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Home » Opinion » Jonathan Power » Removing US military forces from the Gulf
Removing US military forces from the Gulf
Feb 16,2017 - Last updated at Feb 16,2017
Reporting on President Donald Trump’s new energy policy, which plans for a big increase in domestically produced oil and gas, the Financial Times reported recently: “Exports of gas have begun, with the first shipments of liquefied natural gas leaving the Sabine Pass facility on the border between Texas and Louisiana a year ago. Since then trade has grown and the US now supplies a dozen different gas markets around the world.”
The US is all set to speed this up.
Trump is stepping on the accelerator of what had begun a year ago, and not just with gas but with oil, too.
He is driving not only to raise gas and oil exports, but to achieve US energy self-sufficiency.
Increased shale and coal production, support for the huge Keystone XL pipeline from Canada and the removal of restrictions on venting gas production from developments on federal land are all part of his mix.
There are two lessons from this. 
Oil prices are unlikely to return to their extraordinary high levels of a couple of years ago; and it raises the important question, why is the US spending $75 billion a year on its military presence in the Gulf?
There would be some risks in a strategy of reducing the US’ military presence in the Middle East, but they are hypothetical risks, as professors Charles Glaser and Rosemary Kelanic point out in the current issue of Foreign Affairs.
Since oil is fungible, Middle East suppliers could possibly disturb the world price with irresponsible behaviour meant to rock the boat — which even the US would have to work hard to protect itself from.
But this depends on some unlikely scenarios.
The first is that a Gulf country could conquer some of its oil and gas-producing neighbours.
In reality, there is no such regional hegemon on the horizon.
Iraq is down and out. Iran is fixated on internal threats. Saudi Arabia is not interested in territorial conquest.
A second hypothesis is that Iran might disrupt the flow of oil through the so-called choke point of the 34-kilometres-wide Straits of Hormuz that gives access to the Gulf.
Iran certainly does not have the capability to close the strait completely.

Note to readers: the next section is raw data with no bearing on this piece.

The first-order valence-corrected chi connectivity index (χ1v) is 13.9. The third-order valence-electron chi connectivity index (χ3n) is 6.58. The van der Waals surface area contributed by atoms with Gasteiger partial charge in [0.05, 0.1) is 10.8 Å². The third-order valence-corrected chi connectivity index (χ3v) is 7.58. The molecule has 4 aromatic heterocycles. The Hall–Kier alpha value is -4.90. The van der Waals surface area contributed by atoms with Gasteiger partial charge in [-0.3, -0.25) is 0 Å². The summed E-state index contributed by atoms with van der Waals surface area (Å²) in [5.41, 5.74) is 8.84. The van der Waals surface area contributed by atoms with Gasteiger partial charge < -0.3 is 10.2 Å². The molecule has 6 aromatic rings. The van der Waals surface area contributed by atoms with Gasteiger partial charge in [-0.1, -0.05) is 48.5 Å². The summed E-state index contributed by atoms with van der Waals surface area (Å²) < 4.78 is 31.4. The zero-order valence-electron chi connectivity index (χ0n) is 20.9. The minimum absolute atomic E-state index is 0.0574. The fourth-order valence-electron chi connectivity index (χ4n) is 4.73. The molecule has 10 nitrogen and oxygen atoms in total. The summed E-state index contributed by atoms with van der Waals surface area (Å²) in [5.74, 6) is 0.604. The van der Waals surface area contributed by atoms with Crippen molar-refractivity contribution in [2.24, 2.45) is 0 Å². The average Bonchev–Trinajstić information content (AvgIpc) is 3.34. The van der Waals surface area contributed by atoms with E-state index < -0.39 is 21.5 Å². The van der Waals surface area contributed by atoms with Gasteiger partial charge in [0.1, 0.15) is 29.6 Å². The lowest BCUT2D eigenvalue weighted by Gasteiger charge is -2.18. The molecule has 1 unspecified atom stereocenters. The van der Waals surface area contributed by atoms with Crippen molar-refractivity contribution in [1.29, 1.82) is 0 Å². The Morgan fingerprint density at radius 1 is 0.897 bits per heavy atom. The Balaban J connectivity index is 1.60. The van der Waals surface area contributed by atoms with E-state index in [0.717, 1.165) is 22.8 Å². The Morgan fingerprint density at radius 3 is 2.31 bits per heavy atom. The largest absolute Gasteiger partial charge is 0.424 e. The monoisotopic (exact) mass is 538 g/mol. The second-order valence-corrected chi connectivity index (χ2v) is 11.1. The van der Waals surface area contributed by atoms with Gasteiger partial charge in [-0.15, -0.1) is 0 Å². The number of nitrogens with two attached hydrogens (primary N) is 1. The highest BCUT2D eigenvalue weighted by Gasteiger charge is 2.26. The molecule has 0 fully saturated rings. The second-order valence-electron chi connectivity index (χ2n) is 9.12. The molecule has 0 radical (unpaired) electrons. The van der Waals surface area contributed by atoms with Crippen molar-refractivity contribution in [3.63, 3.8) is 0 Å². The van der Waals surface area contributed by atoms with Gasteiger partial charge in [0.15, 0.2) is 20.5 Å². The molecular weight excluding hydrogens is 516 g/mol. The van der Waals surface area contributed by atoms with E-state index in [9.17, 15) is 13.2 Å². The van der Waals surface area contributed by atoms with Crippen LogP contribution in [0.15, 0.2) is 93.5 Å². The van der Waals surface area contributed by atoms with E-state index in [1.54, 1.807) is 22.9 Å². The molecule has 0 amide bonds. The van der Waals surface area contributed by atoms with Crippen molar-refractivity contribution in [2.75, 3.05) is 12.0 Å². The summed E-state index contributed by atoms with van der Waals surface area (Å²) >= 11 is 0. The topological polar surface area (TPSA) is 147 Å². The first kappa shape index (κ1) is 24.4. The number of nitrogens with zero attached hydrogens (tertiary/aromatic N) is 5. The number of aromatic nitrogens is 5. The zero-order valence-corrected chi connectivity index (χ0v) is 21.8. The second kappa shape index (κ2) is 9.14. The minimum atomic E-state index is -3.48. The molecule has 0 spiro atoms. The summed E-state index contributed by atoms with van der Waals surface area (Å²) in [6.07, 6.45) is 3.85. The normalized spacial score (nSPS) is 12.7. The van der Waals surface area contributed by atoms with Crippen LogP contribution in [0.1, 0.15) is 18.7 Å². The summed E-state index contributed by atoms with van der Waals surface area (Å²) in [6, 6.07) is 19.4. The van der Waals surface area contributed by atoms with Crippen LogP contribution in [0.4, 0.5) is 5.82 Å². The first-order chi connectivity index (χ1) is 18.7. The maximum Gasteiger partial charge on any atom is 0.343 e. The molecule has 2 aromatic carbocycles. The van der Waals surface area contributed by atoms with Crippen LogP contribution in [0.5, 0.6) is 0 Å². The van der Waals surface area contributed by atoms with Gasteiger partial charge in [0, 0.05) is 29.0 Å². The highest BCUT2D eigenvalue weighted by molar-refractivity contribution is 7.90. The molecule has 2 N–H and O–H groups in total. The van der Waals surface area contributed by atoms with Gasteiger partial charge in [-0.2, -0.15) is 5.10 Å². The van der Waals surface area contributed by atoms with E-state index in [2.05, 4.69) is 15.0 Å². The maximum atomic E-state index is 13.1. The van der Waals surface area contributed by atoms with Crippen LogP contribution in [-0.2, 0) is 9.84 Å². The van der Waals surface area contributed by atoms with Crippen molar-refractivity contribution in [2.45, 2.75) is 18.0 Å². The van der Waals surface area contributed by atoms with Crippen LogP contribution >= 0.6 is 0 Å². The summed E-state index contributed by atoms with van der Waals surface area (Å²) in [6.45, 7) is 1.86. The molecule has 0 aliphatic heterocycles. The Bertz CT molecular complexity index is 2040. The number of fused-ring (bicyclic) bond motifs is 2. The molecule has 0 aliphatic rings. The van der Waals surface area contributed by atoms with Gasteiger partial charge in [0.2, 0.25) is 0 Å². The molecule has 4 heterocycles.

Even more important is that if it tried to, Iran would shoot itself in the foot, making it difficult for itself to supply world markets at the level it wants.
Thirdly, there is no evidence that, after coming through the drama of its deal making with Europe, the US and Russia over its nuclear programme, it wants to get into another confrontation.
It wants to get on with its own development. It wants more sanctions lifted, which means making that unambiguously clear.
The fourth hypothesis is that one of the main producers might suffer massive internal instability that interferes with its oil production.
Yet, hardly anyone foresees an upset of such proportions.
Even in the highly unlikely event of one of these hypotheses proving correct, the US has its massive strategic petroleum reserve to fall back on; it has stored around 700 million barrels, which is part of the 4 billion barrel reserves held by members of the International Energy Agency.
China is also developing its reserves. This would give the Western countries eight months of oil.
Even if there were not one NATO soldier posted in a Gulf state, it would not take eight months for forces to be brought in from home or other parts of the globe where they are deployed to address such an eventuality.
The US has other ways to protect the Gulf.
Besides increasing the size of its reserve, it can actively encourage other countries to do likewise. 
It can work to decrease its own energy demand from cars, lorries and planes.
Trump could pick up where Obama left off in pushing for more fuel efficiency and expanding wind, solar and tidal sources of power, and speeding the spread of electric cars.
He could even increase taxes on vehicles — which of course he is unlikely to do, except that if an emergency starts to loom, even he might decide to do that.
The US and its NATO allies need no longer commit so many military resources to the Gulf.
Not only is the expenditure not needed, it helps pull the rug from under the Islamists who shout and scream about Western imperialism, and fight.
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Jonathan Power
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